At a time when government may use measures to encourage confidence and future planning, attack unemployment and encourage production it is fitting to recall the statement which the then Treasurer made in 1962 when introducing this legislation. He said:

The Government aims to encourage greater investment in our manufacturing industries and thus ensure in both the short and long term a greater volume of output and employment.

We are competing with many nations in our export trade which use this form of encouragement to manufacturing industries. So it is important that this assistance be given to our cost structure. The assertion that this is a subsidy to industry which is unselective has little application to the intention. The Bureau of Census and Statistics has provided figures relating to capital expenditure by private business in Australia for the quarter ended December 1971. These figures show that expenditure on manufacturing plant and equipment - other than mineral processing - remained static during 1971 despite rising prices for such capital expenditure. This situation should be stimulated by the incentive of the restored allowance. The President of the Chamber of Manufactures of New South Wales has stated to the Government that the encouragement of the more efficient use of resources by the application of the investment allowance could be identified by several matters. He referred to the purchase of new equipment which will lower the costs of labour or materials which are used. He also referred to equipment which will be partly or wholly used for the production of goods for our export trade; equipment which will be used to improve safety; and equipment required to comply with legislation concerned with environmental pollution. The allowance will also be used for equipment which will improve the quality of products by proper testing and equipment which will be used for research, development and decentralisation programmes.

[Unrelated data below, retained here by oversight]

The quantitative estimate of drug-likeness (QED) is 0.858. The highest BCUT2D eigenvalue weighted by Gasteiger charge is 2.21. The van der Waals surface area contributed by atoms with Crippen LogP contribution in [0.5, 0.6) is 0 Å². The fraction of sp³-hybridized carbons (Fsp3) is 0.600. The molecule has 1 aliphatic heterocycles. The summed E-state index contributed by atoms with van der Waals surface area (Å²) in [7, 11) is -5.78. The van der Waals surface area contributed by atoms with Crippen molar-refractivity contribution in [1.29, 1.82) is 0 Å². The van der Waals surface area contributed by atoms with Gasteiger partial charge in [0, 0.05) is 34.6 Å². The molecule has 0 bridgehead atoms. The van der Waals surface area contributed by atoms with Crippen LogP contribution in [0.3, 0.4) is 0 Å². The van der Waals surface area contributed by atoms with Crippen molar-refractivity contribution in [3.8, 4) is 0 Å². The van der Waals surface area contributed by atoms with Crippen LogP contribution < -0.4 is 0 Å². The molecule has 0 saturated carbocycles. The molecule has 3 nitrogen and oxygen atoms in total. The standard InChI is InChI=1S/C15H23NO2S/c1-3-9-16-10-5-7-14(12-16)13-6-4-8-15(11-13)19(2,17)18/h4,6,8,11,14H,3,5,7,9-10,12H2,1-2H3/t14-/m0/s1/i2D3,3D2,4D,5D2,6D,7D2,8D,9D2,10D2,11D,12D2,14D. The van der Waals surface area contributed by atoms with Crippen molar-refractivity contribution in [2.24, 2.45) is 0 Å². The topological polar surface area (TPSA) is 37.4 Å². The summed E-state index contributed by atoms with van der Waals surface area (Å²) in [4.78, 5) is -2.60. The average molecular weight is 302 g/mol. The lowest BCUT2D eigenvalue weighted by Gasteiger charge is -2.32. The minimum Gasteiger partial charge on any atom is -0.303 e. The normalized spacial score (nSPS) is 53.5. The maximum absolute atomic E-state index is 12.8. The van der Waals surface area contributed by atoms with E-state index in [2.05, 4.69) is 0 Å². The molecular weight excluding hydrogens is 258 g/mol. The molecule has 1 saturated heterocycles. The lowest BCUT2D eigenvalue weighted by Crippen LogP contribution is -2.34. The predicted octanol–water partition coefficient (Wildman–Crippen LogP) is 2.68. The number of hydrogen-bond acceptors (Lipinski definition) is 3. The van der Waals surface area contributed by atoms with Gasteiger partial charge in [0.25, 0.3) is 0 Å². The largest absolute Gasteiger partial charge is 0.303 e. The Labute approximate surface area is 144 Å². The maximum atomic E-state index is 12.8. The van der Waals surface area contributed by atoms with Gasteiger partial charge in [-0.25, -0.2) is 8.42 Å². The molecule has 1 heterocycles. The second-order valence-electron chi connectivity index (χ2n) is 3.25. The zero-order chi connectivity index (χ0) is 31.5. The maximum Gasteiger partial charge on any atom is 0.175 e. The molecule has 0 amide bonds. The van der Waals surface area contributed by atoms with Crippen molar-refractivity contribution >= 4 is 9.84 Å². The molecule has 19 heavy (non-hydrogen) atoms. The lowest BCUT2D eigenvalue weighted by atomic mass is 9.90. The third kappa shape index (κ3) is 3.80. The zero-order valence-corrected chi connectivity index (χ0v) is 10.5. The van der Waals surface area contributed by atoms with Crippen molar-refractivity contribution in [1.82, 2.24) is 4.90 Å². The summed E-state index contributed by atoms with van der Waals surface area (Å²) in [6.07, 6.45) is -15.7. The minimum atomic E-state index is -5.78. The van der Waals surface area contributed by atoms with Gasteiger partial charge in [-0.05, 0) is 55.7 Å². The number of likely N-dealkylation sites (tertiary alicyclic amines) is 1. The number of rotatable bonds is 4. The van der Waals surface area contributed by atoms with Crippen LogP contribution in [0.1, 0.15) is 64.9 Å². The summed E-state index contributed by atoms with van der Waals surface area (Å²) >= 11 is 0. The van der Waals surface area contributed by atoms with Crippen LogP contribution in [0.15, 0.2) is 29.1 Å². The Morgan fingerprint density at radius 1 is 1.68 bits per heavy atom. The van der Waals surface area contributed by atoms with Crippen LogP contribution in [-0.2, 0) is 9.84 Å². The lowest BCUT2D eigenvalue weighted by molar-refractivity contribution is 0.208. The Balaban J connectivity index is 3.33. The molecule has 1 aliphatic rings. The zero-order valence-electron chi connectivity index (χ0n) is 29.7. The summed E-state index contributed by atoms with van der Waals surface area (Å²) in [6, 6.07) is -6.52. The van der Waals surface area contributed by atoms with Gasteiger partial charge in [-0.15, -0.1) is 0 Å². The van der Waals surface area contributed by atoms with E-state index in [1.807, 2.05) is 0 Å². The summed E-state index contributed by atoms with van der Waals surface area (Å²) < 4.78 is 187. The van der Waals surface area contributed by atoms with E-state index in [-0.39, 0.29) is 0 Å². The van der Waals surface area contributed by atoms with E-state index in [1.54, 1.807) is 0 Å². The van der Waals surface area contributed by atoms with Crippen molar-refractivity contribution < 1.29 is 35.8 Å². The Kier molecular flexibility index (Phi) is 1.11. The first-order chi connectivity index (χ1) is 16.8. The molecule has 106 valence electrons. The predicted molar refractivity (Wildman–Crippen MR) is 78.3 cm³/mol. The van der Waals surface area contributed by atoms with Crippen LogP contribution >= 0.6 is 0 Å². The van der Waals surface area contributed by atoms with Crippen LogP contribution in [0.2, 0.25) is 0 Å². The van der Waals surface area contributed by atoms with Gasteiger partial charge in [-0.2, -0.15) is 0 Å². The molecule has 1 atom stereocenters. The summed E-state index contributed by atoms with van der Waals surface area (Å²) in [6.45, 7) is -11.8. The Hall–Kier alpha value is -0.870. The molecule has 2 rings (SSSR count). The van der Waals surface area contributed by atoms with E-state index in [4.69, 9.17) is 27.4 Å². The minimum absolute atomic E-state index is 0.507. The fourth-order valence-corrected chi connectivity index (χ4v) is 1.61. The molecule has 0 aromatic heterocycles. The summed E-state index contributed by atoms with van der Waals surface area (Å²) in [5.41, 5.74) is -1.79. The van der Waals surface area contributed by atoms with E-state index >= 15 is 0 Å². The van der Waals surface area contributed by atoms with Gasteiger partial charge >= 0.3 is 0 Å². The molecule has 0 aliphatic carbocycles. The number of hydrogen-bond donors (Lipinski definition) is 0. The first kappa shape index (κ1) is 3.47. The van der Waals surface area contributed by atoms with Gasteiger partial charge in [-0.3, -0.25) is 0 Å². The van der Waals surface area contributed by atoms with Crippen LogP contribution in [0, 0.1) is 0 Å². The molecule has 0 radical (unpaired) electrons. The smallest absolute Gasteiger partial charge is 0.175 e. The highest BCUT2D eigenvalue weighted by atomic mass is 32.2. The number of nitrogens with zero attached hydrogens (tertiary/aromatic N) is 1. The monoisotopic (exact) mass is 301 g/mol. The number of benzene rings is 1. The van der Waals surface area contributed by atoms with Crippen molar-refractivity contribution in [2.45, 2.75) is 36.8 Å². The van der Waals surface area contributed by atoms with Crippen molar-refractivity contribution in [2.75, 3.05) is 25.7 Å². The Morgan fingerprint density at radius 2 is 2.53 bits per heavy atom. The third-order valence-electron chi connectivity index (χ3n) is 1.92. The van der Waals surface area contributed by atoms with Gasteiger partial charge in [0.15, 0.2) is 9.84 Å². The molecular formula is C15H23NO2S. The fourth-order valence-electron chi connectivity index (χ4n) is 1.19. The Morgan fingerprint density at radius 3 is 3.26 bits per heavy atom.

Such an attitude by industry is to be encouraged. The interests of stimulating confidence and buoyancy in the Australian economy are also factors which are very important. Any measure which will assist in real productivity aims will be a weapon which can be used to combat the inflationary trends which continue to develop. I remind honourable senators of the thoughts of the economist F. A. Hayek with regard to inflation. He stated:

Those who wish to preserve freedom should recognise that inflation is the most important single factor in that vicious circle wherein one kind of government control makes more and more government control necessary. There is nothing more disheartening than the fact that there are still so many intelligent and informed people who in most other respects will defend freedom and yet are induced by the immediate benefits of an expansionist policy to support what, in the long run, must destroy the foundations of a free society.

It is regretted that the Opposition does not support this legislation which will act as an encouragement to industry. It is also of concern that the Opposition has sought to be selective about manufacturing industry by suggesting a vague criterion of efficiency. It is remarkable that this Bill is not recognised as one which will assist in economic development. I support the Bill and reject the amendment.